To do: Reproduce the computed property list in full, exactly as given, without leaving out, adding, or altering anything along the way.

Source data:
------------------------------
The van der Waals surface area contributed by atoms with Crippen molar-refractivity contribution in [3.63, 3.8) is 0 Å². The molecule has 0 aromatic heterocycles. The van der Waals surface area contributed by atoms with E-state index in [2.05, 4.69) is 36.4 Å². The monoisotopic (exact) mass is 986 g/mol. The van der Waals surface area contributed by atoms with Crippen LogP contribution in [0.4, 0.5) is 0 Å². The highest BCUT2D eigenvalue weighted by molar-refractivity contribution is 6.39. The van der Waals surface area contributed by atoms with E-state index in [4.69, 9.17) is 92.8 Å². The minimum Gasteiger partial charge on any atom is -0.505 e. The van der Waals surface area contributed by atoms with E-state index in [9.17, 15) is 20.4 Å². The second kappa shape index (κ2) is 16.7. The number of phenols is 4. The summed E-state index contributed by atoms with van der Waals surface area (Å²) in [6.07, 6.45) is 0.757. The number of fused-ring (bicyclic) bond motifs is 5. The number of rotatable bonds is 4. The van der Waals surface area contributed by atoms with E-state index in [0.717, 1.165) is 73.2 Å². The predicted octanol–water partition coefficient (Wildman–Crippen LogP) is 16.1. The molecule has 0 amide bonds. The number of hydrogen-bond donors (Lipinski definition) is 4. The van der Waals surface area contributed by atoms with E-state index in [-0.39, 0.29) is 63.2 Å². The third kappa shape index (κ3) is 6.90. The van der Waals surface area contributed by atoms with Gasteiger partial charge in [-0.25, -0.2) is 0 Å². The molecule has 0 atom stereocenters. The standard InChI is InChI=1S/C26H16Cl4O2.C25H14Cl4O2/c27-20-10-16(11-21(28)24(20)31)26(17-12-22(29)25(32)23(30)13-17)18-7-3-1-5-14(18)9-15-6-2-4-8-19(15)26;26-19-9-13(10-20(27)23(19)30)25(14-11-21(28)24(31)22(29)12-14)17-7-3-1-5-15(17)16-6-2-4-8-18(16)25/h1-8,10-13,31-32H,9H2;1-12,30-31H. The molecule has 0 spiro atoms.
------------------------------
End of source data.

The van der Waals surface area contributed by atoms with Crippen molar-refractivity contribution in [3.63, 3.8) is 0 Å². The molecule has 0 aromatic heterocycles. The van der Waals surface area contributed by atoms with E-state index in [2.05, 4.69) is 36.4 Å². The monoisotopic (exact) mass is 986 g/mol. The van der Waals surface area contributed by atoms with Crippen LogP contribution in [0.4, 0.5) is 0 Å². The highest BCUT2D eigenvalue weighted by molar-refractivity contribution is 6.39. The van der Waals surface area contributed by atoms with E-state index in [4.69, 9.17) is 92.8 Å². The minimum Gasteiger partial charge on any atom is -0.505 e. The van der Waals surface area contributed by atoms with E-state index in [9.17, 15) is 20.4 Å². The second kappa shape index (κ2) is 16.7. The number of phenols is 4. The summed E-state index contributed by atoms with van der Waals surface area (Å²) in [6.07, 6.45) is 0.757. The number of fused-ring (bicyclic) bond motifs is 5. The number of rotatable bonds is 4. The van der Waals surface area contributed by atoms with E-state index in [0.717, 1.165) is 73.2 Å². The predicted octanol–water partition coefficient (Wildman–Crippen LogP) is 16.1. The molecule has 0 amide bonds. The number of hydrogen-bond donors (Lipinski definition) is 4. The van der Waals surface area contributed by atoms with E-state index in [-0.39, 0.29) is 63.2 Å². The third kappa shape index (κ3) is 6.90. The van der Waals surface area contributed by atoms with Gasteiger partial charge in [-0.25, -0.2) is 0 Å². The molecule has 0 atom stereocenters. The standard InChI is InChI=1S/C26H16Cl4O2.C25H14Cl4O2/c27-20-10-16(11-21(28)24(20)31)26(17-12-22(29)25(32)23(30)13-17)18-7-3-1-5-14(18)9-15-6-2-4-8-19(15)26;26-19-9-13(10-20(27)23(19)30)25(14-11-21(28)24(31)22(29)12-14)17-7-3-1-5-15(17)16-6-2-4-8-18(16)25/h1-8,10-13,31-32H,9H2;1-12,30-31H. The molecule has 0 spiro atoms.